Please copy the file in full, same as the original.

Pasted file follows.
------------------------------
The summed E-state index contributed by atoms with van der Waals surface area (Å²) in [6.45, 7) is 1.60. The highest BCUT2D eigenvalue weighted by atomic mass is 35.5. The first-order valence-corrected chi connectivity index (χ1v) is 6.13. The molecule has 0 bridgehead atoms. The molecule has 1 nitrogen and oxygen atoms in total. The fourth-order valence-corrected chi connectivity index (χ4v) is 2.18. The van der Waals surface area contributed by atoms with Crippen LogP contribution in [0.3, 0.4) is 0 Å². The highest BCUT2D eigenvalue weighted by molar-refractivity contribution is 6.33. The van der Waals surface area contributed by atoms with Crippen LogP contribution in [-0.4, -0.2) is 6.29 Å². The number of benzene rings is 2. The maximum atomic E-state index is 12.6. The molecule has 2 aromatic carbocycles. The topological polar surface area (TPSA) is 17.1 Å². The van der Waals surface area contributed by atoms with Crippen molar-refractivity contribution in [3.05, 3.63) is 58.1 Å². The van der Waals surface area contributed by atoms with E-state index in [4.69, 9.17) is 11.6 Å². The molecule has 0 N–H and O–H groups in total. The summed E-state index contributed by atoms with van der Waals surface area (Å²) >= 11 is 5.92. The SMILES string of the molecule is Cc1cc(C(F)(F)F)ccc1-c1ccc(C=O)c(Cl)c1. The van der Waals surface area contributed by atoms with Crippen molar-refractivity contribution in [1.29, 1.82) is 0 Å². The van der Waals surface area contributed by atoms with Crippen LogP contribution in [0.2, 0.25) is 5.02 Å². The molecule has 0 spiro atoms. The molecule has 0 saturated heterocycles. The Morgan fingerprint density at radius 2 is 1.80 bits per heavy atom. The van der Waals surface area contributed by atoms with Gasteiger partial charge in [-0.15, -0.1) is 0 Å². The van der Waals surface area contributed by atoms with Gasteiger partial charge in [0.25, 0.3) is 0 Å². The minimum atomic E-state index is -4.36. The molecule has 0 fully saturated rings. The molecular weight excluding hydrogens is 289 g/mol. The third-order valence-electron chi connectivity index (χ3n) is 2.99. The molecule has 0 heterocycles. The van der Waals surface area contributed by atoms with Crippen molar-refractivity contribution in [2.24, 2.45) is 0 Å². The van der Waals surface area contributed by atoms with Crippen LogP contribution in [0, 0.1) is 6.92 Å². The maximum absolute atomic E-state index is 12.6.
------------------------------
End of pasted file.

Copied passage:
The summed E-state index contributed by atoms with van der Waals surface area (Å²) in [6.45, 7) is 1.60. The highest BCUT2D eigenvalue weighted by atomic mass is 35.5. The first-order valence-corrected chi connectivity index (χ1v) is 6.13. The molecule has 0 bridgehead atoms. The molecule has 1 nitrogen and oxygen atoms in total. The fourth-order valence-corrected chi connectivity index (χ4v) is 2.18. The van der Waals surface area contributed by atoms with Crippen LogP contribution in [0.3, 0.4) is 0 Å². The highest BCUT2D eigenvalue weighted by molar-refractivity contribution is 6.33. The van der Waals surface area contributed by atoms with Crippen LogP contribution in [-0.4, -0.2) is 6.29 Å². The number of benzene rings is 2. The maximum atomic E-state index is 12.6. The molecule has 2 aromatic carbocycles. The topological polar surface area (TPSA) is 17.1 Å². The van der Waals surface area contributed by atoms with Crippen molar-refractivity contribution in [3.05, 3.63) is 58.1 Å². The van der Waals surface area contributed by atoms with E-state index in [4.69, 9.17) is 11.6 Å². The molecule has 0 N–H and O–H groups in total. The summed E-state index contributed by atoms with van der Waals surface area (Å²) >= 11 is 5.92. The SMILES string of the molecule is Cc1cc(C(F)(F)F)ccc1-c1ccc(C=O)c(Cl)c1. The van der Waals surface area contributed by atoms with Crippen molar-refractivity contribution in [1.29, 1.82) is 0 Å². The van der Waals surface area contributed by atoms with Crippen LogP contribution in [0.2, 0.25) is 5.02 Å². The molecule has 0 spiro atoms. The molecule has 0 saturated heterocycles. The Morgan fingerprint density at radius 2 is 1.80 bits per heavy atom. The van der Waals surface area contributed by atoms with Gasteiger partial charge in [-0.15, -0.1) is 0 Å². The van der Waals surface area contributed by atoms with Gasteiger partial charge in [0.25, 0.3) is 0 Å². The minimum atomic E-state index is -4.36. The molecule has 0 fully saturated rings. The molecular weight excluding hydrogens is 289 g/mol. The third-order valence-electron chi connectivity index (χ3n) is 2.99. The molecule has 0 heterocycles. The van der Waals surface area contributed by atoms with Crippen molar-refractivity contribution in [2.24, 2.45) is 0 Å². The van der Waals surface area contributed by atoms with Crippen LogP contribution in [0, 0.1) is 6.92 Å². The maximum absolute atomic E-state index is 12.6.